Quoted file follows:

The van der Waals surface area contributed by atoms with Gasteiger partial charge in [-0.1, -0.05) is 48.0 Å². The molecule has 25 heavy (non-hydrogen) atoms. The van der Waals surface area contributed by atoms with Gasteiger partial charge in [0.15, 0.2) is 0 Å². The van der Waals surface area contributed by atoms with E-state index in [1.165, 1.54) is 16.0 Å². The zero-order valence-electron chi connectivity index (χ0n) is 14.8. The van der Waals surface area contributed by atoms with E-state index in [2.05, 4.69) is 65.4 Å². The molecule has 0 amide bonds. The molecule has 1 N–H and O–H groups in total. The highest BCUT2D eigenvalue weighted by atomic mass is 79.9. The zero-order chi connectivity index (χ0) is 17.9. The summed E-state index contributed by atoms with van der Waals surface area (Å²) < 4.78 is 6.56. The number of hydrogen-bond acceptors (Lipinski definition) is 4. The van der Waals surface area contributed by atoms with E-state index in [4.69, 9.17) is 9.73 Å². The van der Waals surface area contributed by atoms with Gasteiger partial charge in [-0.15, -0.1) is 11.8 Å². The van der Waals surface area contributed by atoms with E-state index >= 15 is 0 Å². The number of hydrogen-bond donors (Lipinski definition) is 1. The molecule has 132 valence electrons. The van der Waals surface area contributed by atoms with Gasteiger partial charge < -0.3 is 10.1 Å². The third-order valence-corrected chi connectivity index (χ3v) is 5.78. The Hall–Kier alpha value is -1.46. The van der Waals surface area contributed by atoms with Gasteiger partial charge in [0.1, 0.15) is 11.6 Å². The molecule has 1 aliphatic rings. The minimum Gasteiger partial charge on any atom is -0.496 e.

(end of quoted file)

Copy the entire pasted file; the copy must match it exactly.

The van der Waals surface area contributed by atoms with Gasteiger partial charge in [-0.1, -0.05) is 48.0 Å². The molecule has 25 heavy (non-hydrogen) atoms. The van der Waals surface area contributed by atoms with Gasteiger partial charge in [0.15, 0.2) is 0 Å². The van der Waals surface area contributed by atoms with E-state index in [1.165, 1.54) is 16.0 Å². The zero-order valence-electron chi connectivity index (χ0n) is 14.8. The van der Waals surface area contributed by atoms with E-state index in [2.05, 4.69) is 65.4 Å². The molecule has 0 amide bonds. The molecule has 1 N–H and O–H groups in total. The highest BCUT2D eigenvalue weighted by atomic mass is 79.9. The zero-order chi connectivity index (χ0) is 17.9. The summed E-state index contributed by atoms with van der Waals surface area (Å²) < 4.78 is 6.56. The number of hydrogen-bond acceptors (Lipinski definition) is 4. The van der Waals surface area contributed by atoms with E-state index in [4.69, 9.17) is 9.73 Å². The van der Waals surface area contributed by atoms with Gasteiger partial charge in [-0.15, -0.1) is 11.8 Å². The van der Waals surface area contributed by atoms with E-state index >= 15 is 0 Å². The number of hydrogen-bond donors (Lipinski definition) is 1. The molecule has 132 valence electrons. The van der Waals surface area contributed by atoms with Gasteiger partial charge < -0.3 is 10.1 Å². The third-order valence-corrected chi connectivity index (χ3v) is 5.78. The Hall–Kier alpha value is -1.46. The van der Waals surface area contributed by atoms with Gasteiger partial charge in [0.1, 0.15) is 11.6 Å². The molecule has 1 aliphatic rings. The minimum Gasteiger partial charge on any atom is -0.496 e.